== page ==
Concentra did not immediately respond to Information Security Media Group's request for additional details regarding the PJ&A breach, including whether any of the therapy provider's patients have reported ID theft or fraud incidents they suspect may be linked to the hack.

PJ&A in its breach notice said an "unauthorized party" had gained access to the company's network between March 27, 2023, and May 2, 2023, during which time the intruder acquired copies of certain files from PJ&A systems.

This incident did not involve access to any systems or networks of PJ&A's healthcare clients, the company said. Also, the information affected by the breach did not contain credit card information, bank account information or usernames or passwords, PJ&A said.

Files affected by the incident contained personal health information of certain individuals, including name, birthdate, address, medical record number, hospital account number, admission diagnosis, and dates and times of service.

For some individuals, affected information also includes Social Security number, insurance information and clinical information from medical transcription files, such as laboratory and diagnostic testing results, medications, the name of the treatment facility, and the name of healthcare providers.

Prime Targets

Medical transcription firms have a number of inherent traits that make them appealing potential targets for hackers, some experts said.

First, medical transcription business are known to have "large volumes of detailed, patient-identified data that can be used for a variety of crimes, including fraud and blackmail," said Kate Borten, president of privacy and security consultancy The Marblehead Group.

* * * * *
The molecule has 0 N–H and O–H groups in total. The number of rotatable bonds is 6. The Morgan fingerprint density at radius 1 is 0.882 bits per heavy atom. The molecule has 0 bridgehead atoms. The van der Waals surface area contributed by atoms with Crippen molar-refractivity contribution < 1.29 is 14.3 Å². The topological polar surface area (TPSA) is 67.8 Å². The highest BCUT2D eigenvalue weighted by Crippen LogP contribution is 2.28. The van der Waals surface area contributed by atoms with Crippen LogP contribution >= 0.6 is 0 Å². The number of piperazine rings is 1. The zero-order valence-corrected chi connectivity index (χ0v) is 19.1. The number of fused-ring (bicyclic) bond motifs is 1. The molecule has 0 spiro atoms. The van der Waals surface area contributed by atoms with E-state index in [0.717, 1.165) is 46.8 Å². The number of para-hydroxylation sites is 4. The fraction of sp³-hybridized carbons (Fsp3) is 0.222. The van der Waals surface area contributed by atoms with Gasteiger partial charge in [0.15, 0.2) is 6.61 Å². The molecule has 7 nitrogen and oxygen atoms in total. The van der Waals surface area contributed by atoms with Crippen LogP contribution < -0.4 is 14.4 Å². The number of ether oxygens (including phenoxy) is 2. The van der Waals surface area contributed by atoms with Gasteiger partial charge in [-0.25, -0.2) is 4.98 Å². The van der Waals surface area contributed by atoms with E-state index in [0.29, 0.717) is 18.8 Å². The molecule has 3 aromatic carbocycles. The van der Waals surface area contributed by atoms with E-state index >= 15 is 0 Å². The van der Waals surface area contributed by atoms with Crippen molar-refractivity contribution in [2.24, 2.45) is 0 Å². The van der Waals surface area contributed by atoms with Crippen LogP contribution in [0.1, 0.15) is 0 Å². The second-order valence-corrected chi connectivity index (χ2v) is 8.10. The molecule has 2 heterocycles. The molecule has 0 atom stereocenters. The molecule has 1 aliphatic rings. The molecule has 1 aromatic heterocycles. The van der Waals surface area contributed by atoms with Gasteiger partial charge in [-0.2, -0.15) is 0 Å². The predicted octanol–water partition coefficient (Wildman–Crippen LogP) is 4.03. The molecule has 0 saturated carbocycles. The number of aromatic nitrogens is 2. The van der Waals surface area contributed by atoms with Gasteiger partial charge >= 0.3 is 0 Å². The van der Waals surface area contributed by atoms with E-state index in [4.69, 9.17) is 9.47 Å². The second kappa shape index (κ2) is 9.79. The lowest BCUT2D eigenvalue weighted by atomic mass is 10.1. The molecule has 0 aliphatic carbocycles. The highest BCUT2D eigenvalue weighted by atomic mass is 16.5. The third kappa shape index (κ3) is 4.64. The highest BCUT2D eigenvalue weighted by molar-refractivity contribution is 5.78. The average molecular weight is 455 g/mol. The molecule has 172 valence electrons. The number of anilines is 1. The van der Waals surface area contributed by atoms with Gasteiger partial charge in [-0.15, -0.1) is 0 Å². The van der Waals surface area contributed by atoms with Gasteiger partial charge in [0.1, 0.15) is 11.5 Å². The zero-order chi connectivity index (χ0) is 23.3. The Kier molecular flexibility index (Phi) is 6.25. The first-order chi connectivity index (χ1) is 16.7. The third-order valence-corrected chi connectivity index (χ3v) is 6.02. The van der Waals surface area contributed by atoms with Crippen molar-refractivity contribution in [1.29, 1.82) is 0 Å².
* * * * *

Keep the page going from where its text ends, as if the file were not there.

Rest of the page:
Patients may be subject to scam sales of products related to their diagnosis, or the data can be used to submit fraudulent claims, she said, adding that "patients may be willing to pay a criminal in order to keep medical information secret."

Historically, many medical transcription companies were "mom and pop businesses with weak, minimal security and privacy controls in place, making them easy targets," Borten said. And any healthcare business associate that stores or has access to large volumes of detailed patient data is at higher risk of attacks involving data theft, she added.

"There are many such 'backroom' business associates that provide services to multiple covered entities. For example, companies that process patient records requests typically have access to most or all of patients' designated record sets," Borten said. This puts these firms in the crosshairs of hackers and other threat actors.

"These types of high-risk business associates should be identified by covered entities and upstream business associates and then prioritized for detailed review of their privacy and security policies and procedures," she said.

"In some cases, a covered entity may recommend or request improvements, such as a more robust destruction policy, and technical changes such as data segmentation. Business associates should view such recommendation as beneficial to their businesses, in terms of both reducing breach risk and enhancing the company's profile."

PJ&A did not immediately respond to Information Security Media Group's request for comment.

About the Author

Marianne Kolbasuk McGee

Marianne Kolbasuk McGee

Executive Editor, HealthcareInfoSecurity, ISMG

McGee is executive editor of Information Security Media Group's HealthcareInfoSecurity.com media site. She has about 30 years of IT journalism experience, with a focus on healthcare information technology issues for more than 15 years. Before joining ISMG in 2012, she was a reporter at InformationWeek magazine and news site and played a lead role in the launch of InformationWeek's healthcare IT media site.